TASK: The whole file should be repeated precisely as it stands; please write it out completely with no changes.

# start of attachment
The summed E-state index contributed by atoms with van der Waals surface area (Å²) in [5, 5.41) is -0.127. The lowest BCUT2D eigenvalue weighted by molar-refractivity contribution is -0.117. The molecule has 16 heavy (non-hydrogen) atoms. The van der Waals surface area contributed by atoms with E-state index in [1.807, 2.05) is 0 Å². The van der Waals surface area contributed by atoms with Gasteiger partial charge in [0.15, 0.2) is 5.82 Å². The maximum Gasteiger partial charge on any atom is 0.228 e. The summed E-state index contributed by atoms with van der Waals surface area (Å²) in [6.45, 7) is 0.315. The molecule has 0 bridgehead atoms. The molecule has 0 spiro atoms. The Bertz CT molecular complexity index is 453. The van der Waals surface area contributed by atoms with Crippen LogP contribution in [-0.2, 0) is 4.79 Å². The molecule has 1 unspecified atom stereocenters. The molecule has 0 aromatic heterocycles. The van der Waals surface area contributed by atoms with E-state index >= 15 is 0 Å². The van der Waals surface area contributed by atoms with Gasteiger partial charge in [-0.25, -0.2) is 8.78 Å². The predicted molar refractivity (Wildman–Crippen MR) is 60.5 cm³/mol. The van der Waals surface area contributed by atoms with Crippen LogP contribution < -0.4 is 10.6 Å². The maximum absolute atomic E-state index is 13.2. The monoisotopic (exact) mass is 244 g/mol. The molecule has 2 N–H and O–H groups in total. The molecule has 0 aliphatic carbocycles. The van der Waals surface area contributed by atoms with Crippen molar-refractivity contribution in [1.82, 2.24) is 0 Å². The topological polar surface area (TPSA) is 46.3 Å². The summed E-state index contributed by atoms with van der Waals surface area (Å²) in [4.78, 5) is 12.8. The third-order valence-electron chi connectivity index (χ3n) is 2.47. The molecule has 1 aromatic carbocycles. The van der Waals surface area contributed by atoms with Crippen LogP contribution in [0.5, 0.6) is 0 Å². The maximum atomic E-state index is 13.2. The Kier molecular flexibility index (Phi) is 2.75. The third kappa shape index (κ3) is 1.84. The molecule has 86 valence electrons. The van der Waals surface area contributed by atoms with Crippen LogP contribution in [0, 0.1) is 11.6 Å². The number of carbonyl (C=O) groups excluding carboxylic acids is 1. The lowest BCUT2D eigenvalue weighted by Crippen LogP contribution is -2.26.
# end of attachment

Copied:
The summed E-state index contributed by atoms with van der Waals surface area (Å²) in [5, 5.41) is -0.127. The lowest BCUT2D eigenvalue weighted by molar-refractivity contribution is -0.117. The molecule has 16 heavy (non-hydrogen) atoms. The van der Waals surface area contributed by atoms with E-state index in [1.807, 2.05) is 0 Å². The van der Waals surface area contributed by atoms with Gasteiger partial charge in [0.15, 0.2) is 5.82 Å². The maximum Gasteiger partial charge on any atom is 0.228 e. The summed E-state index contributed by atoms with van der Waals surface area (Å²) in [6.45, 7) is 0.315. The molecule has 0 bridgehead atoms. The molecule has 0 spiro atoms. The Bertz CT molecular complexity index is 453. The van der Waals surface area contributed by atoms with Crippen LogP contribution in [-0.2, 0) is 4.79 Å². The molecule has 1 unspecified atom stereocenters. The molecule has 0 aromatic heterocycles. The van der Waals surface area contributed by atoms with E-state index >= 15 is 0 Å². The van der Waals surface area contributed by atoms with Gasteiger partial charge in [-0.25, -0.2) is 8.78 Å². The predicted molar refractivity (Wildman–Crippen MR) is 60.5 cm³/mol. The van der Waals surface area contributed by atoms with Crippen LogP contribution < -0.4 is 10.6 Å². The maximum absolute atomic E-state index is 13.2. The monoisotopic (exact) mass is 244 g/mol. The molecule has 2 N–H and O–H groups in total. The molecule has 0 aliphatic carbocycles. The van der Waals surface area contributed by atoms with Crippen molar-refractivity contribution in [1.82, 2.24) is 0 Å². The topological polar surface area (TPSA) is 46.3 Å². The summed E-state index contributed by atoms with van der Waals surface area (Å²) in [4.78, 5) is 12.8. The third-order valence-electron chi connectivity index (χ3n) is 2.47. The molecule has 1 aromatic carbocycles. The van der Waals surface area contributed by atoms with Crippen LogP contribution in [0.5, 0.6) is 0 Å². The maximum atomic E-state index is 13.2. The Kier molecular flexibility index (Phi) is 2.75. The third kappa shape index (κ3) is 1.84. The molecule has 86 valence electrons. The van der Waals surface area contributed by atoms with Crippen LogP contribution in [0, 0.1) is 11.6 Å². The number of carbonyl (C=O) groups excluding carboxylic acids is 1. The lowest BCUT2D eigenvalue weighted by Crippen LogP contribution is -2.26.